Community Health Promoter
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Target populations include teenage mothers, children, youth, and the elderly. Interventions take place in health centers, schools, faith-based organizations and other community settings and topics include prevention of childhood illness; nutrition, diet and exercise; and youth sexual and reproductive health.
Community Health Promoters support daily functions of the health facility to which they are assigned, and co-develop and deliver creative community outreach activities at village forums, in peer support groups, and during door-to-door visits.
• Bachelor of Arts/Bachelor of Science degree in any field
• 5 years' professional work experience
• Experience working in non-communicable disease and/or youth sexual and reproductive health
• Experience in delivery of health promotion campaigns
• Teaching or training experience
• Experience working in limited resource environments to meet community needs
Required Language Skills
Additional Language Information
Community Health Promoters in remote locations will be issued satellite phones for emergency communication, and will have access to internet when they travel out of their communities once a month to shop and bank.
Transportation and living conditions vary, but Community Health Promoters in all locations should have the ability to:
• Endure long rides on public transportation and over water
• Adjust to high heat and humidity of tropical climate
• Use a latrine
• Wash clothes by hand in a bucket
• Live with limited access to electricity
• Walk or ride a bike long distances (2 to 10 kilometers) over uneven terrain to facilitate community integration and social and cultural understanding.
Community Health Promoters will live with a host family during the initial training period and the first six months of service, after which they may have the option to pursue other housing that meets Peace Corps Guyana’s housing criteria. Note that independent housing may not be available in all communities.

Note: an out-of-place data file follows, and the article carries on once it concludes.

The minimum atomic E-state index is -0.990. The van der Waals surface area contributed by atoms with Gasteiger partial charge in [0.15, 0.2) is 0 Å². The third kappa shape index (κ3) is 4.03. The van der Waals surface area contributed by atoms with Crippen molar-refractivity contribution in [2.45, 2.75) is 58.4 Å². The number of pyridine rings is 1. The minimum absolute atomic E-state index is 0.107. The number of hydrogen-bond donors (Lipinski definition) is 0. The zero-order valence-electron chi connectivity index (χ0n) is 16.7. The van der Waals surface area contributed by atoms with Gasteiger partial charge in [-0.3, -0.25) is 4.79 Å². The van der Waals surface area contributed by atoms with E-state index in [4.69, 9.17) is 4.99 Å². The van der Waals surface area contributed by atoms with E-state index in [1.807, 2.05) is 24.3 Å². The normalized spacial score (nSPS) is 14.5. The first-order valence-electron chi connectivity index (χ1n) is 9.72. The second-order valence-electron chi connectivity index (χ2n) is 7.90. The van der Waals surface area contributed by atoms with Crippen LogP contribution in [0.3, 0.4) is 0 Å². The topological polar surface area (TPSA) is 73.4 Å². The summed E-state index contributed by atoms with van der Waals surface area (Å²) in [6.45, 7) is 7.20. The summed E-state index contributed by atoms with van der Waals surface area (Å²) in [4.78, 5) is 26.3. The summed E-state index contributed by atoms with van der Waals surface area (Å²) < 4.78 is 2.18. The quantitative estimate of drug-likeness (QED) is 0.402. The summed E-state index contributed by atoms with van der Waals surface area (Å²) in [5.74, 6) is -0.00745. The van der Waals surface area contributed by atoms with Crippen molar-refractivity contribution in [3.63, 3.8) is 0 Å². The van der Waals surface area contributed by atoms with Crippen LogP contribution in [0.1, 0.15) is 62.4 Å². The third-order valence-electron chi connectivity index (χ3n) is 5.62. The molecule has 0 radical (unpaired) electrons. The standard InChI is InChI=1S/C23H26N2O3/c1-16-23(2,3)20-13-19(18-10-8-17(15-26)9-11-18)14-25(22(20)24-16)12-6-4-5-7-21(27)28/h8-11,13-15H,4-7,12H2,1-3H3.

Those who serve successfully in Guyana are open-minded, flexible, emotionally mature and resilient. They deal well with ambiguity and isolation and are proactive in an unstructured work setting. They are culturally competent and show respect by following cultural norms.
While Peace Corps Volunteers of diverse sexual orientation and gender identity have served successfully in Guyana, it is important to note that Guyana has restrictive laws that target certain sexual acts. Volunteers will need to be mindful of Guyanese law and cultural norms, and use their best judgment to determine how to approach sexual orientation and gender identity in the country and within their host communities. Peace Corps Guyana staff and currently-serving Volunteers will address this topic during Pre-Service Training and identify support mechanisms to help Volunteers who may experience a lack of openness and acceptance during their service. Please refer to the Local Laws and Special Circumstances of the U.S. Department of State’s travel page for more information.
Learn more about the Volunteer experience in Guyana: Get detailed information on culture, communications, housing, and safety — including crime statistics [PDF] — in order to make a well-informed decision about serving.
Medical Considerations in Guyana
- Guyana may not be able to support Volunteers with the following medical conditions: cardiology; gastroenterology; insulin-dependent diabetes; seizures; HIV.
- The following medication(s) are not permitted for legal or cultural reasons: none identified.
- Volunteers who should avoid the following food(s) may not be able to serve: eggs.
- After arrival in Guyana, Peace Corps provides and applicants are required to have an annual flu shot, to take daily or weekly medication to prevent malaria, and to receive mandatory immunizations.
Before you apply, please also review Important Medical Information for Applicants [PDF] to learn about other health conditions typically not supported in Peace Corps service.
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